Coverage from the day space shuttle Challenger exploded: What went wrong? Theories cite cold weather, tank damage

ScienceKennedy Space CenterTitusvilleMike SmithCambridge (Middlesex, Massachusetts)NASA

The cause of the catastrophic explosion that destroyed Challenger on Tuesday remains a mystery, but television pictures point to the fuel-laden external tank as a prime clue.

The 15-story, apricot-colored tank, which holds 528,000 gallons of liquid oxygen and hydrogen, appeared to explode first, shattering the fragile spaceplane and killing its seven crew members.

The tank was attached to the underside of Challenger. It normally supplies fuel to a shuttle's three main engines for the first 8 1/2 minutes of flight and then is jettisoned to fall into the ocean.

Two solid-fuel rocket boosters attached to the tank also provide thrust. They normally fall away at 2 minutes, 7 seconds into flight and drop into the Atlantic by parachutes. Unlike the fuel tank, they are recovered, cleaned and reused.

''I think the tank just came apart,'' said Sam Beddingfield, who retired in November as deputy director of space shuttle management at Kennedy Space Center.

He watched the launch from his Titusville home and studied slow-motion replays on television.

''The whole orbiter appeared to disintegrate,'' he said. ''The first two minutes and four seconds of the launch are very dangerous because the solid rocket boosters are burning. If anything happens during this time, it's a catastrophe,'' Beddingfield said.

Other experts speculated that freezing temperatures at the pad and the rocket boosters may be linked to the explosion.

Marc Vaucher, program manager for the space station project at the Center for Space Policy in Cambridge, Mass., said, ''It sure looked to me like I saw a flare-up coming out of the external tank somewhere near one of the solid rocket boosters.''

He wondered whether a chunk of ice might have fallen and somehow dented or damaged the tank or the rocket boosters.

Bert Zin, a Georgia Tech University professor who specializes in fuels and propulsion, said that a bonding agent that binds the solid fuel to the inside of the boosters could have become unstable if it contracted or expanded in the freezing temperatures at the pad.

''Maybe it broke or separated,'' he said.

NASA shuttle chief Jesse Moore saw the television pictures too but warned against early conclusions.

''It will take all the data and a careful review of the data before we can draw any conclusions,'' Moore said.

To assure that nothing would be lost, Moore immediately set up an interim investigative board to secure all data related to the liftoff and flight, including any technicians' notes.

As in plane crashes, the electronic data will be compared with debris and visual records to piece together a scenario of the failure.

Before the explosion, there was no indication of trouble on monitors at Johnson Space Center in Houston or at Kennedy Space Center, Moore said.

Although temperatures had dipped to 27 degrees a few hours before the launch and some ice had formed at the pad, weather was not a factor in the explosion, Moore said.

Skies at liftoff were clear.

The shuttle rose from the pad and headed on a trajectory to the southeast.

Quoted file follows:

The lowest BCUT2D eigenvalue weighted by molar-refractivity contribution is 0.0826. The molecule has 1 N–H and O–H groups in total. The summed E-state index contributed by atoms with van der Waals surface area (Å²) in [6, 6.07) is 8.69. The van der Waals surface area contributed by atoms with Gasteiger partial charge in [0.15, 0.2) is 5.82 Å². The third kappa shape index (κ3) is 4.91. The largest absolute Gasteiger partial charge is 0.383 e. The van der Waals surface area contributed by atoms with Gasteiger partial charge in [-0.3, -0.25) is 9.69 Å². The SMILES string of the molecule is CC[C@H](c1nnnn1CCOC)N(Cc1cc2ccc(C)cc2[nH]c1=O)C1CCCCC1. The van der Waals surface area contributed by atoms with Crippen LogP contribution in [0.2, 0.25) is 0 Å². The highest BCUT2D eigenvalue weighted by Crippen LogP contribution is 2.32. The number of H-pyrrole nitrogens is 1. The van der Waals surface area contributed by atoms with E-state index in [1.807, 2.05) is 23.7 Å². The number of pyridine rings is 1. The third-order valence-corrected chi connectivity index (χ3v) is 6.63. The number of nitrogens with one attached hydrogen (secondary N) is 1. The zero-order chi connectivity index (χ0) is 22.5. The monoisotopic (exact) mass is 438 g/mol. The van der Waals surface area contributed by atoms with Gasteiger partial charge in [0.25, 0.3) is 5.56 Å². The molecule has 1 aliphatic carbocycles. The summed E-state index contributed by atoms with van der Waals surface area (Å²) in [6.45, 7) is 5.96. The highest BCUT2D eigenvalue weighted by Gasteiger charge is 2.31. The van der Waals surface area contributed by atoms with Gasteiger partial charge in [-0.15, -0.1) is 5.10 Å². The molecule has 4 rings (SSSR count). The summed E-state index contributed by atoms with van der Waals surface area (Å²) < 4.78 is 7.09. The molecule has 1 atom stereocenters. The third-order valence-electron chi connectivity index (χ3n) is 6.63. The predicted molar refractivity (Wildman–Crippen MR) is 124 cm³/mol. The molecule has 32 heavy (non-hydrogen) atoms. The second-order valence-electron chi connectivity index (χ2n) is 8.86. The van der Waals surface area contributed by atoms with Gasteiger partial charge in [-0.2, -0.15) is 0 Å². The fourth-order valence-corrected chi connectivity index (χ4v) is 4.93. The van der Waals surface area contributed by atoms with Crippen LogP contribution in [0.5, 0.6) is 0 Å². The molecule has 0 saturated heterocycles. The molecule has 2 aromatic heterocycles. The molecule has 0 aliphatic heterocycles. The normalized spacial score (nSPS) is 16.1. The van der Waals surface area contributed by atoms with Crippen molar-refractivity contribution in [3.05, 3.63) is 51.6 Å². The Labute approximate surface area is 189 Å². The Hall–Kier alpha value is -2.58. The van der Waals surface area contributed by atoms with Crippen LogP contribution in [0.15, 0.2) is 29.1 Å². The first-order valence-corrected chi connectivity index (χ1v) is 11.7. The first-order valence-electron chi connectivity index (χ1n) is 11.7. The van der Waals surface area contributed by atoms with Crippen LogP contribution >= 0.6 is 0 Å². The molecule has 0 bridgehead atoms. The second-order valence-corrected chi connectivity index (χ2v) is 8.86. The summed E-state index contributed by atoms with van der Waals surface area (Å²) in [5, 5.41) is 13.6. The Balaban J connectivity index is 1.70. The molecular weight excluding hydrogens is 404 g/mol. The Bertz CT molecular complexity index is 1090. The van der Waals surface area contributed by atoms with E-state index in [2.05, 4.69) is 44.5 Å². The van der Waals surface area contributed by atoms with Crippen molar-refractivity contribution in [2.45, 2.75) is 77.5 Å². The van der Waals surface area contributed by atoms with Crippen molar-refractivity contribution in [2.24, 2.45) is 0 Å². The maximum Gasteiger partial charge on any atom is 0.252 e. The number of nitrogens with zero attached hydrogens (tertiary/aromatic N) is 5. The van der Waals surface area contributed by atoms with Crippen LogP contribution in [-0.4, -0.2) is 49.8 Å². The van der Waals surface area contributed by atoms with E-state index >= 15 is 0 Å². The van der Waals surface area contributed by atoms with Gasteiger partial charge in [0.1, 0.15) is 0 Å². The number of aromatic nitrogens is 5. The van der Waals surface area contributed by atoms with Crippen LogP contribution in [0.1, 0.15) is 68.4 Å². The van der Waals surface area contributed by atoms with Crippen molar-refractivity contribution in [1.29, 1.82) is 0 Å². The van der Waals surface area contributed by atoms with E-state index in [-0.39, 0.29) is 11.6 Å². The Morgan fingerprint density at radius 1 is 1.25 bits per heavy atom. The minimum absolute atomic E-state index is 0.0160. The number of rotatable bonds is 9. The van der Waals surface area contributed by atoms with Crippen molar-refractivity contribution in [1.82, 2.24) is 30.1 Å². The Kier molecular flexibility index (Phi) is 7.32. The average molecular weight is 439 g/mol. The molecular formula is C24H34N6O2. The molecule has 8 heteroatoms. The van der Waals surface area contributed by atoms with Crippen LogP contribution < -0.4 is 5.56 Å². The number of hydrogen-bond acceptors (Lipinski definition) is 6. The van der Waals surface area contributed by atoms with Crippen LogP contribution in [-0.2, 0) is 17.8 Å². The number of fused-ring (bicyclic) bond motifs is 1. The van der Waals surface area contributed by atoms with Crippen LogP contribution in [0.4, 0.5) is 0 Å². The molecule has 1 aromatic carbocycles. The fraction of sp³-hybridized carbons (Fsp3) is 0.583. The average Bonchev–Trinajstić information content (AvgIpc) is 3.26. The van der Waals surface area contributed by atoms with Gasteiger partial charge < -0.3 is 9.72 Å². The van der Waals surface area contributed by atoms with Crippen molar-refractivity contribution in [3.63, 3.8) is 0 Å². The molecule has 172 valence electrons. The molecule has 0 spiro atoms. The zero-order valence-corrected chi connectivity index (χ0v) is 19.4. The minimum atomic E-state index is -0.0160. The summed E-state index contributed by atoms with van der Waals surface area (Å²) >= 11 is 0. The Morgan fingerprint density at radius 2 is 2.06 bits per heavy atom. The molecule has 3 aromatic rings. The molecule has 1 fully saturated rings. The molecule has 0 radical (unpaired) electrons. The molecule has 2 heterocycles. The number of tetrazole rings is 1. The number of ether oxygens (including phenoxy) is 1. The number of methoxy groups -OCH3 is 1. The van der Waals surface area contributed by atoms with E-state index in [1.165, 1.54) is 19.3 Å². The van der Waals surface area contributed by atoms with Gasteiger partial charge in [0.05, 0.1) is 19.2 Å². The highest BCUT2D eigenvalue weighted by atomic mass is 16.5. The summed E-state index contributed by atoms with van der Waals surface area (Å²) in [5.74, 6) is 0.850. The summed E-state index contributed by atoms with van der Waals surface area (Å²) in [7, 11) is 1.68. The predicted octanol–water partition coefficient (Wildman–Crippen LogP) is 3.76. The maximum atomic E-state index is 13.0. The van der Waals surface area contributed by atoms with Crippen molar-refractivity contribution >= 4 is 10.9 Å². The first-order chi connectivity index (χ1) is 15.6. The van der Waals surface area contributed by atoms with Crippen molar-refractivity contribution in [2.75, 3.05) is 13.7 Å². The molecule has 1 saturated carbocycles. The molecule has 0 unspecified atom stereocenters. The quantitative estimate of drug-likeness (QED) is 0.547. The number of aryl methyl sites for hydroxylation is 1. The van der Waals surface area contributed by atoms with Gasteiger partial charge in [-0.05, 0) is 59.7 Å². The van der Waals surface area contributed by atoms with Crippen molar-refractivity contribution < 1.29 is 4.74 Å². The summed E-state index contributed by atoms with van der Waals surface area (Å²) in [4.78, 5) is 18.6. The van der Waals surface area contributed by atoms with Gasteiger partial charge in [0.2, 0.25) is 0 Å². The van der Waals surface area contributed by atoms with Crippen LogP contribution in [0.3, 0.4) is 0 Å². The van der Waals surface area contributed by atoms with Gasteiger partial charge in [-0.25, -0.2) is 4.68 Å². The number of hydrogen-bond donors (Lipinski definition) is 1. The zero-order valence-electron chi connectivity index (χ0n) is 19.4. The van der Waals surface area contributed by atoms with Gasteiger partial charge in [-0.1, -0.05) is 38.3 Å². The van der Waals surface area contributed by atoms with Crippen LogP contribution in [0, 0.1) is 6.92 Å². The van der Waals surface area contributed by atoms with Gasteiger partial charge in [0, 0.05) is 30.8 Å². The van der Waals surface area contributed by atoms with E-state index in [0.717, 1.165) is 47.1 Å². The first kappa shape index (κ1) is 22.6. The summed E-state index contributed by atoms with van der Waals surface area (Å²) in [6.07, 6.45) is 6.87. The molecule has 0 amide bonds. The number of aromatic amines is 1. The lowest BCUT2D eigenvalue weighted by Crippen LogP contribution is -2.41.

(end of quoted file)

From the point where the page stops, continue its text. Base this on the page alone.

At 9 seconds after liftoff, it began a normal rolling motion, and at 35 seconds the three main engines throttled down to 65 percent of regular power to reduce stress on the shuttle from gravity and other forces in the first minute of flight.

''Roll program confirmed,'' reported mission control.

''Engines are at 65 percent. Three engines running normally. Three good fuel cells. Three good APUs auxiliary power units.''

Challenger was traveling 2,257 feet per second and was flying 5 miles high, 3 1/2 miles downrange of the launch pad.

''Challenger, go with throttle up,'' mission control said, referring to the increase of the engine power to 104

percent after the earlier throttle down. It was about a minute after liftoff.

''Roger,'' said shuttle pilot Mike Smith. ''Go with throttle up.''

At 1 minute, 15 seconds, the shuttle was about 10 miles high and about 8 miles downrange.

Television pictures showed a normal flight, and suddenly tragedy.

Close-up pictures from a tracking camera showed a small ball of orange fire bloom near the bottom of the fuel tank.

A second, larger ball of fire appeared higher on the other side of the tank. The fireballs merged into a bright yellow and red mass of flame that engulfed the spaceplane.

Then it exploded.

From the ground, spectators saw a flash of fire and a cloud of smoke. The rocket boosters ejected outward, spinning with flames coming from their nozzles.

All telemetry from the shuttle went dead.

Debris fell, trailing white smoke.

Challenger contained a variety of volatile solid and liquid propellants.

The fuel tank is divided into two portions, one containing 385,000 gallons of supercold liquid hydrogen at launch and the other containing 144,000 gallons of liquid oxygen.

The shuttle also carries volatile fuels for its large orbital maneuvering system thrusters at the tail of the spaceplane and its smaller reaction control thrusters at the front and rear.

Copyright © 2014, Los Angeles Times
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ScienceKennedy Space CenterTitusvilleMike SmithCambridge (Middlesex, Massachusetts)NASA
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